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13-297MR Focuses for 31 December 2013 financial reports

Wednesday 30 October 2013


ASIC today announced its areas of focus for 31 December 2013 financial reports of listed entities and other significant economic entities.

ASIC Commissioner John Price said: ‘Preparers and auditors of financial reports should ensure that those reports provide useful and meaningful information.

‘This includes addressing the impact of new requirements for consolidations, joint arrangements and unconsolidated structured entities, as well as providing better quality analysis and information in the operating and financial review.’

ASIC’s reviews will include some half-year reports with particular emphasis on the impact of new accounting standards.

Particularly in challenging economic circumstances, directors and auditors should also focus on:

ASIC’s surveillance continues to focus on material disclosures of information useful to investors and other users of financial reports. ASIC does not pursue immaterial disclosures that may add unnecessary clutter to financial reports.

ASIC’s surveillance of 31 December 2013 financial reports will particularly focus on public interest entities such as listed entities, disclosing entities, financial institutions and other entities of public interest with a large number and wide range of stakeholders considering factors like the nature and size of the business and the number of its employees.

The quality of financial reporting is an important contributor to confident and informed markets. The focus on these entities in our surveillance reflects the greater impact of these entities on markets, investors and other users of financial reports.

ASIC notes that the majority of proprietary companies have 30 June financial years, and we will review a selection of 30 June 2013 financial reports of proprietary companies in the first half of 2014.

More information about focuses for 31 December 2013 financial reports is provided in tthe Attachment to this release (below).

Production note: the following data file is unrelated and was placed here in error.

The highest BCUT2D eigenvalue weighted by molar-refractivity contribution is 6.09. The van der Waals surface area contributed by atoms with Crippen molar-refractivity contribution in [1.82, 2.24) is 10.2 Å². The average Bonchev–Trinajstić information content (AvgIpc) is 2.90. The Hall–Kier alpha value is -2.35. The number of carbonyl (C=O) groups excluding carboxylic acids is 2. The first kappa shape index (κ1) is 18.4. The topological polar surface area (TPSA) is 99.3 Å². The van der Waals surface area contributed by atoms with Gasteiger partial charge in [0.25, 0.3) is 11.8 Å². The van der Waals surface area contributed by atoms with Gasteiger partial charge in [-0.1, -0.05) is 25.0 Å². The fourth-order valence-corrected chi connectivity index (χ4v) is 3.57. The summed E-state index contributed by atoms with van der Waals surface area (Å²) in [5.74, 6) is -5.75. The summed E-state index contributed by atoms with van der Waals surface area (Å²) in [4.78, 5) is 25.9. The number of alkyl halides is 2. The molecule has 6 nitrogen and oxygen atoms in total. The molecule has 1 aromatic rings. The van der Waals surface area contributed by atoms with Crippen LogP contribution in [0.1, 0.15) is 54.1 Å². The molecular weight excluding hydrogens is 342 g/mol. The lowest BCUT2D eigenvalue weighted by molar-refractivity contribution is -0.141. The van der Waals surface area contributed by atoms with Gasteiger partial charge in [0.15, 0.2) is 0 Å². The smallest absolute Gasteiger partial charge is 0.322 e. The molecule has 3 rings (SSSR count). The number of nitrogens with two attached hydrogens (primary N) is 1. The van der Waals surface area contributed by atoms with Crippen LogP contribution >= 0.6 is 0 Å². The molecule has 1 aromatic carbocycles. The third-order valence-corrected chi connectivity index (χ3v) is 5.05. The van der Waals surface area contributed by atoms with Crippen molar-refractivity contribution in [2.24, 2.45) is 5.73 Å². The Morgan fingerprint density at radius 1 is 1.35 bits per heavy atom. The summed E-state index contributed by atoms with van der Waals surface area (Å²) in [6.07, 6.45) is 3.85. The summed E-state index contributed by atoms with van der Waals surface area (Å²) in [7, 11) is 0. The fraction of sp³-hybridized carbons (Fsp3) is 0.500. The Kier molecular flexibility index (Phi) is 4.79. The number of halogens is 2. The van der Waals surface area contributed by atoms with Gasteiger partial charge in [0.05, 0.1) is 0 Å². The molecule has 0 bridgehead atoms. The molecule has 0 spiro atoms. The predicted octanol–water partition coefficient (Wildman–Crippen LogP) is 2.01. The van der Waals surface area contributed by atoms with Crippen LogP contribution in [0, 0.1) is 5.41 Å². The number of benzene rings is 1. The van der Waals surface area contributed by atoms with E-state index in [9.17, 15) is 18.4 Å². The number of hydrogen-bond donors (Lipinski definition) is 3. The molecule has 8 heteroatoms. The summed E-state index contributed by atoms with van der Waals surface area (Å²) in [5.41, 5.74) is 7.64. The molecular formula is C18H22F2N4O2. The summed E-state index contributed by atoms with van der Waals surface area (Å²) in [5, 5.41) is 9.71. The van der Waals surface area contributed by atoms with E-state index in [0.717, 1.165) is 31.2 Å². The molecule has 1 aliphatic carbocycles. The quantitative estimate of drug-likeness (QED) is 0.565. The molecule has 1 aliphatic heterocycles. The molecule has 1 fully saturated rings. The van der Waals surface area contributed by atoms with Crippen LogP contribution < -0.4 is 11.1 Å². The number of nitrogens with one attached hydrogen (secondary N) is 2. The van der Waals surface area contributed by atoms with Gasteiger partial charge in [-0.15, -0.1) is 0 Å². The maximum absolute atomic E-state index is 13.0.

ASIC’s findings from reviews of 30 June 2013 financial reports of public interest entities will be released in early 2014.

Attachment to 13-293MR: Focuses for 31 December 2013 financial reports



1. Disclosure in the operating and financial review (OFR)


Directors of listed entities should consider ASIC Regulatory Guide 247 Effective disclosure in an operating and financial review (RG 247) when preparing the OFR. RG 247 was released in March 2013 to assist directors of listed entities in providing useful and meaningful analysis and information in the OFR. ASIC’s guidance about the law is not intended to add unnecessary length to annual reports.

The OFR forms part of the annual report and complements the financial report by providing information on the entity’s operations, financial position and business strategies and prospects for future financial years.

The OFR should provide underlying drivers of the financial performance and position of entities, including relevant analysis at a segment level. The OFR should also explain the business model and strategies of the entity, and how business strategies are expected to impact on future financial performance.

While we do not expect numerical forecasts, we understand the caution of directors with meeting the legislative requirement to include forward looking information in the OFR. Any possible risk of being found liable for a misleading or deceptive forward looking statement can be dealt with by ensuring statements are framed as being based on the information available at the time and have a reasonable basis. Continuous disclosure obligations should be met when events or results overtake forward looking statements in the OFR.

2. Off-balance sheet arrangements and new standards


Accounting standards AASB 10 Consolidated Financial Statements, AASB 11 Joint Arrangements, AASB 12 Disclosure of Interests in Other Entities and AASB 13 Fair Value Measurement apply for reporting periods beginning on or after 1 January 2013 (ie half-years and full years ending 31 December 2013).

As AASB 10 can significantly change the identification of controlled entities, directors and auditors should carefully review the treatment of off-balance sheet arrangements under the new standards. AASB 11 can change the accounting for joint arrangements, AASB 12 includes disclosures on unconsolidated structured entities, and AASB 13 affects aspects of the determination of fair values of financial instruments and other assets.

3. Revenue recognition and expense deferral


Directors and auditors should review an entity’s revenue recognition policies to ensure that revenue is recognised in accordance with the substance of the underlying transactions. This includes ensuring that:

(a) Services to which the revenue relates have been performed;
(b) Control of relevant goods has passed to the buyer;
(c) Where revenue relates to both the sale of goods and the provision of related services, revenue is appropriately allocated to the components and recognised accordingly;
(d) Assets are properly classified as financial or non-financial assets; and
(e) Revenue is recognised on financial instruments on the basis appropriate for the class of instrument.

Directors and auditors should ensure that expenses are only deferred where:

(a) There is an asset as defined in the accounting standards;
(b) It is probable that future economic benefits will arise; and